The single best way to keep holiday anxiety at bay

The holidays are here again—yet the COVID-19 pandemic continues to cast a shadow over usual traditions.  

And rather than tidings of comfort and joy, some of us are just feeling anxious.  

So—let’s talk about one of the simplest and most effective stress-relievers in my arsenal.  

Because now more than ever, Americans are in desperate need of safe, non-addictive treatments, devoid of side effects… 

Sweat the stress away 

Swedish researchers recruited nearly 300 patients with anxiety syndrome for this latest study (one of the largest to date), which was recently published in the Journal of Affective Disorders. And its results deliver further proof that exercise really is the best medicine—at least where your mental health is concerned.  

Half of the subjects had been living with chronic anxiety for at least a decade. The majority were women, and their average age was 39-years-old.  

The scientists randomly assigned participants to moderate or strenuous exercise sessions, or to a control group who simply received standard exercise advice, for 12 weeks. Both groups attended hour-long training with a physical therapist three times weekly, featuring both cardio and strength training. 

To help ensure participants reached a certain level of exertion, researchers monitored the participant’s heart rates with heart rate monitors. The moderate group had a target of performing up to 60 percent of their maximum heart rate. The strenuous group aimed for 75 percent.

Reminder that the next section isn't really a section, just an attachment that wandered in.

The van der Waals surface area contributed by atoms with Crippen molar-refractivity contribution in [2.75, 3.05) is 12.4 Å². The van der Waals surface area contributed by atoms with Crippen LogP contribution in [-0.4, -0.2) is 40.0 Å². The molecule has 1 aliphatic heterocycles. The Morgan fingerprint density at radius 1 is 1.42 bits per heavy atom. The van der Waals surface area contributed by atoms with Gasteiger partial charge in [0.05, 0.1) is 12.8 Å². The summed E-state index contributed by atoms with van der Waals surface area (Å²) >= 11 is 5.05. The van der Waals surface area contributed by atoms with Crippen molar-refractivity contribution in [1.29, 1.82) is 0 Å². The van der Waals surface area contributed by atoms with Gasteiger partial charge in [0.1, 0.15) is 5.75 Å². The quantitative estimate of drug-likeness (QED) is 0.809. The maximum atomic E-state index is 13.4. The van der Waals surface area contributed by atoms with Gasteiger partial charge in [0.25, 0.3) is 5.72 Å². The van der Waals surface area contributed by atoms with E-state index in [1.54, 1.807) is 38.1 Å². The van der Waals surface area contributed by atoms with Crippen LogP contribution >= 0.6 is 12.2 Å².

In the end, subjects who engaged in moderate physical activity were three times as likely to report an improvement in anxiety symptoms. And the higher intensity group was nearly five times as likely to report improvements.  

Make the time to move 

Of course, I know as well as anyone how hard it can be to motivate yourself to fit in regular exercise when you’re stretched thin—and this time of year, especially, we’re all burning the candle at both ends. 

Not only that, but the shorter, darker, colder days make it that much harder for people to pull themselves up off the couch and brave the frigid temps to break a sweat. Believe me, as a New Yorker, I get it.    

But if you take one thing away from this research, it should be that skipping that workout comes with risks. Because in the end, moving your body—whether you’re hitting the gym or simply bundling up for a casual stroll around the block—is one of the single best strategies to help protect your mental health.  

And the more you do, the greater the benefit.  

So between your shopping and decorating this holiday season, make sure you carve out some time to get your heart rate up, too.  

While you’re at it, I have a few other simple tips to keep those “winter blahs” at bay. You’ll find them in the December 2018 issue of my monthly newsletter, Logical Health Alternatives (“My 3-step, pill-free plan to banish the “winter blahs”—for good”). Subscribers have access to that issue and more in my archives. So if you haven’t yet, as always, consider becoming a subscriber today.  


“Anxiety effectively treated with exercise.” Science Daily, 11/09/2021. (